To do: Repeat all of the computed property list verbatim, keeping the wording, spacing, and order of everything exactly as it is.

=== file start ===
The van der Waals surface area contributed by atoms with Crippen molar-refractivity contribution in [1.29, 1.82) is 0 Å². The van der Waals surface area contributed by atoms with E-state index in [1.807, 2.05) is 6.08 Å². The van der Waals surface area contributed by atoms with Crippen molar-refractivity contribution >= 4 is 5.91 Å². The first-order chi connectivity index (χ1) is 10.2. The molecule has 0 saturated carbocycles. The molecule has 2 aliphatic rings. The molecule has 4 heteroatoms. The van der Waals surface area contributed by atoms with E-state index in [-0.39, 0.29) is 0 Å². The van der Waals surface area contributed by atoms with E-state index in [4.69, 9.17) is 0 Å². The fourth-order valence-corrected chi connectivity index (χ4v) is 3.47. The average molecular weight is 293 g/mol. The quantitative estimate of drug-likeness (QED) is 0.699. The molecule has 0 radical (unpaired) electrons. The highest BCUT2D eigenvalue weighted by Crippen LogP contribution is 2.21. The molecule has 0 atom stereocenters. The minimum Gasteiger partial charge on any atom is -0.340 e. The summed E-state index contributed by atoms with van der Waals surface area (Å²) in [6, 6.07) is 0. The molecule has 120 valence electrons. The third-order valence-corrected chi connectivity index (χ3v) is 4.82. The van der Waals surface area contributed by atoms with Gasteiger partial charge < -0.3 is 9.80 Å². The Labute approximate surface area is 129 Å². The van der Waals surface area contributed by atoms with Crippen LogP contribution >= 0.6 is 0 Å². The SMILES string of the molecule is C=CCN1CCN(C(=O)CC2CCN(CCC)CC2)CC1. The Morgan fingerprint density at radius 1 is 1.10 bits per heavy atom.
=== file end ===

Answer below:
The van der Waals surface area contributed by atoms with Crippen molar-refractivity contribution in [1.29, 1.82) is 0 Å². The van der Waals surface area contributed by atoms with E-state index in [1.807, 2.05) is 6.08 Å². The van der Waals surface area contributed by atoms with Crippen molar-refractivity contribution >= 4 is 5.91 Å². The first-order chi connectivity index (χ1) is 10.2. The molecule has 0 saturated carbocycles. The molecule has 2 aliphatic rings. The molecule has 4 heteroatoms. The van der Waals surface area contributed by atoms with E-state index in [-0.39, 0.29) is 0 Å². The van der Waals surface area contributed by atoms with E-state index in [4.69, 9.17) is 0 Å². The fourth-order valence-corrected chi connectivity index (χ4v) is 3.47. The average molecular weight is 293 g/mol. The quantitative estimate of drug-likeness (QED) is 0.699. The molecule has 0 radical (unpaired) electrons. The highest BCUT2D eigenvalue weighted by Crippen LogP contribution is 2.21. The molecule has 0 atom stereocenters. The minimum Gasteiger partial charge on any atom is -0.340 e. The summed E-state index contributed by atoms with van der Waals surface area (Å²) in [6, 6.07) is 0. The molecule has 120 valence electrons. The third-order valence-corrected chi connectivity index (χ3v) is 4.82. The van der Waals surface area contributed by atoms with Gasteiger partial charge < -0.3 is 9.80 Å². The Labute approximate surface area is 129 Å². The van der Waals surface area contributed by atoms with Crippen LogP contribution >= 0.6 is 0 Å². The SMILES string of the molecule is C=CCN1CCN(C(=O)CC2CCN(CCC)CC2)CC1. The Morgan fingerprint density at radius 1 is 1.10 bits per heavy atom.